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The inspirational football coach making a difference thanks to National Lottery support

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The power of football helped build the Red Wall in Wales, but it can also move mountains.

Just ask Barry Town United coach Chloe McBratney, who believes the same sport that has taken Wales fans to the threshold of a first World Cup finals is also helping her fulfil her coaching ambitions.

This month, grassroots football has been celebrating so many people’s love of the game with the help of the National Lottery.

The National Lottery Football Weekends campaign - which is making over 100,000 ‘Buy One Get One Free’ tickets available for non-league and local football club games across the UK - recently reached Barry.

It is there that Chloe, who is registered blind, currently coaches the Pan Disability side at Barry Town United.

Their aim is to make football as inclusive as possible, and Chloe is thankful for the support of the National Lottery in helping the community game cope with the consequences of the pandemic. 

“My parents first took to me to play football when I was six years old,” she says.

“I was in an all-boys mainstream team until the age of 11 as from that age girls can’t play with boys anymore. 

“I then fell out of football for a couple of years, but at the age of 17, I decided I wanted to coach disability football.

“I got in touch with Disability Sport Wales and they alerted me to the coaching for the future programme and that led to me coaching at the Vale Reds, who have since merged with Barry Town United. 

“I started off as a volunteer and I didn’t really know much about coaching at the time but seven years later I am now one of the main coaches at the club.” 

At the height of the pandemic, football clubs such as Barry were struggling for their very existence due to the consequences of not being able to make any money on match days. 

In response, The National Lottery provided £12.5 million of emergency funding to support the community game, and this played a crucial part in helping clubs like Barry survive one of the most difficult times in their history. 

“It was so important that we got funding from the National Lottery during Covid-19 as we are so much more than just a football club,” adds Chloe.

“It’s an amazing feeling knowing you can come every single week and improve not only your football, but your social aspects, too. 

“I think football not only helps your physical health but your mental health as well.

“Coming back from the disruption of the last two years has been really important, as football is the one constant for a lot of people with disabilities so it’s great to give them that routine again.”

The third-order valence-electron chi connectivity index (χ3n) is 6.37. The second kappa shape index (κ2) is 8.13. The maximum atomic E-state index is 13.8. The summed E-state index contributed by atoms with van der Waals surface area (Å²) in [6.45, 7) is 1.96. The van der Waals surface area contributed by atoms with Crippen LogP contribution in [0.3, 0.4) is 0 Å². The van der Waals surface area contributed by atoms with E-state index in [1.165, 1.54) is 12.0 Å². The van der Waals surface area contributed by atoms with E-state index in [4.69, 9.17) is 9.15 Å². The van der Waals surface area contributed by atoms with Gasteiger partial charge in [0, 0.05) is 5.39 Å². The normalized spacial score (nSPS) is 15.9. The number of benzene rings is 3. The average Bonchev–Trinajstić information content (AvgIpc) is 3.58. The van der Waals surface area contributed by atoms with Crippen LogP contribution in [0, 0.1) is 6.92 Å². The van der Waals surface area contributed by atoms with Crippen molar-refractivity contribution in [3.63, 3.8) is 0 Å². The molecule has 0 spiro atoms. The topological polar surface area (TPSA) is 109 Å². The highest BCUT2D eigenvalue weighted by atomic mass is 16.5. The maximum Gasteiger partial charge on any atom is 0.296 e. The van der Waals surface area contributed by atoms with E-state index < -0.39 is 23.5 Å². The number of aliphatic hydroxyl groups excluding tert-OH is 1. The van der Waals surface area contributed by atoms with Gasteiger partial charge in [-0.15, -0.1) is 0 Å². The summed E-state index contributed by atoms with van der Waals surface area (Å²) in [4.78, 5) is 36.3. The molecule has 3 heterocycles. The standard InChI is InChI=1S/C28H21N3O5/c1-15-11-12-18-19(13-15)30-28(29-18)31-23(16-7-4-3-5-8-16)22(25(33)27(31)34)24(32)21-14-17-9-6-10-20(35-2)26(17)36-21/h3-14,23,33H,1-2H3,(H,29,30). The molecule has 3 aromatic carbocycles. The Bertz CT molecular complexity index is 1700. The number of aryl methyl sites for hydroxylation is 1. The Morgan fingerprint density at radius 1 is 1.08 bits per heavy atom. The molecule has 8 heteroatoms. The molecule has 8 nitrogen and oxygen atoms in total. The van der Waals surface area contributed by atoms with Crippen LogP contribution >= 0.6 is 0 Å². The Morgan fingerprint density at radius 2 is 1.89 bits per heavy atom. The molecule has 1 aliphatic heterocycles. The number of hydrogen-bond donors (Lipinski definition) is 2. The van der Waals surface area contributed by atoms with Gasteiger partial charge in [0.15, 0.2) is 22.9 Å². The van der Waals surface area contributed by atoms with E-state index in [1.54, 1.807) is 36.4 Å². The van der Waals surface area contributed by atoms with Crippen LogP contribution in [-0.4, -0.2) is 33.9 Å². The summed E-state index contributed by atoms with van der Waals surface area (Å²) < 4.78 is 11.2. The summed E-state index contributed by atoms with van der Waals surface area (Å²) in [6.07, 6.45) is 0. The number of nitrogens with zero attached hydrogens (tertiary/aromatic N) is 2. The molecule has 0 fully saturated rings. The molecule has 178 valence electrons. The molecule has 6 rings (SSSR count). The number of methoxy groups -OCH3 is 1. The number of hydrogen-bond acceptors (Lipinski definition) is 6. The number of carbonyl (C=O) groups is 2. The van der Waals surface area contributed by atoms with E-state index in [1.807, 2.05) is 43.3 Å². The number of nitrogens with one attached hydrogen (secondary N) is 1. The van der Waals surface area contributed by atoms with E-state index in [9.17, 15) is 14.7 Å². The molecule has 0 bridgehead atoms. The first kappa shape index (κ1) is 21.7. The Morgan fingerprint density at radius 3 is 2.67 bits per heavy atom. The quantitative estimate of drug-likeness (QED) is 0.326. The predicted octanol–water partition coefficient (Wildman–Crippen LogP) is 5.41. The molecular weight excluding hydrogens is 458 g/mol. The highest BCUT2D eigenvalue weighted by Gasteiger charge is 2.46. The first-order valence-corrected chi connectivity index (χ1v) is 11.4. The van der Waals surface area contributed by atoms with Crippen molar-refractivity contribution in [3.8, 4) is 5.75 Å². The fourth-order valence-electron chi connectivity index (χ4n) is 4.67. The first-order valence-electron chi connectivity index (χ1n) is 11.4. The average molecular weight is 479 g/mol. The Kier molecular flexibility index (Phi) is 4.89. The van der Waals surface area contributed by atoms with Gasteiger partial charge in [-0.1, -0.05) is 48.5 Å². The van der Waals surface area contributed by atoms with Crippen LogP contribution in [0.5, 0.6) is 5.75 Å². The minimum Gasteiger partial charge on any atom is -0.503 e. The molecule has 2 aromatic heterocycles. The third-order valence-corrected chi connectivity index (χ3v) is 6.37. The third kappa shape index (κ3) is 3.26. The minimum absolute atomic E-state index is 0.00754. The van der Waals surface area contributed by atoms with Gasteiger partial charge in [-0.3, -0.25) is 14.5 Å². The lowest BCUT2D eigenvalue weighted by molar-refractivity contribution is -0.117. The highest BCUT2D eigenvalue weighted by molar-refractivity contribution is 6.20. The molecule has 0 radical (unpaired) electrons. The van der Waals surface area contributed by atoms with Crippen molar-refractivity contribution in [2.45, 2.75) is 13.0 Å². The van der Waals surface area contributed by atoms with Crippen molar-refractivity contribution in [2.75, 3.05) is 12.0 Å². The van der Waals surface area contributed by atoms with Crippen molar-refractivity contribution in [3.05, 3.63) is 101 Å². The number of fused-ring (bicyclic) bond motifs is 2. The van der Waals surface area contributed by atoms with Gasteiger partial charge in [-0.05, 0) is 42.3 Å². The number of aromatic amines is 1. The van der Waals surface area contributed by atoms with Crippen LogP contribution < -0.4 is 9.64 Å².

Chloe McBratney high fives her guide dog
Chloe McBratney with her guide dog at Jenner Park
A lot of people may think that football is just for boys or able-bodied athletes, but it’s definitely for everybody.
Chloe McBratney

McBratney says her team is very inclusive and caters for lots of different disabilities. Football, she says, should always be accessible to anybody. 

“A lot of people may think that football is just for boys or able-bodied athletes, but it’s definitely for everybody. 

“We have a very inclusive environment here at Barry and there is a team for everyone.

“A lot of our players have a wide range of disabilities, so our coaching techniques have to be adaptable and different every week. 

“You can have a player on a good or bad day. Some of our players are visual learners, so we do a demonstration for them and hopefully they will then pick it up. 

“If we need to go over it multiple times then we will. But it’s such a great feeling seeing players come here every week and improve.” 

Former England, Arsenal and Chelsea star and now Sky Sports pundit Karen Carney is also an ambassador for the National Lottery, and she was on hand to meet Chloe and stress the importance of football in the community. 

“Clubs like Barry give people like Chloe an opportunity to inspire so many people including myself,” says Carney. 

“Particularly after a couple of difficult years with the pandemic, Chloe’s playing such an important role in the community as she’s helping to get people active again and showing that sport can be a positive to anyone.

“I would encourage anyone to go down to your local team and enjoy football. 

“I fell in love with the game by watching my local team, Solihull Moors as it was great to see my local community in action. 

“Whether that’s the person doing the burgers and teas or speaking to the players and coaches, there is a role for everyone in community football.” 

McBratney believes football helped her come to terms with her deteriorating health and hopes she can be a role model to others. 

“I do hope I can be an inspiration,” she says.

“When I was growing up, I was told my sight would never deteriorate but it did six years ago and football really helped me come to terms with that. 

“The fact I could still coach through the problems with my visual impairment was the best feeling ever. 

“If you want to do something, then you can find a way.” 

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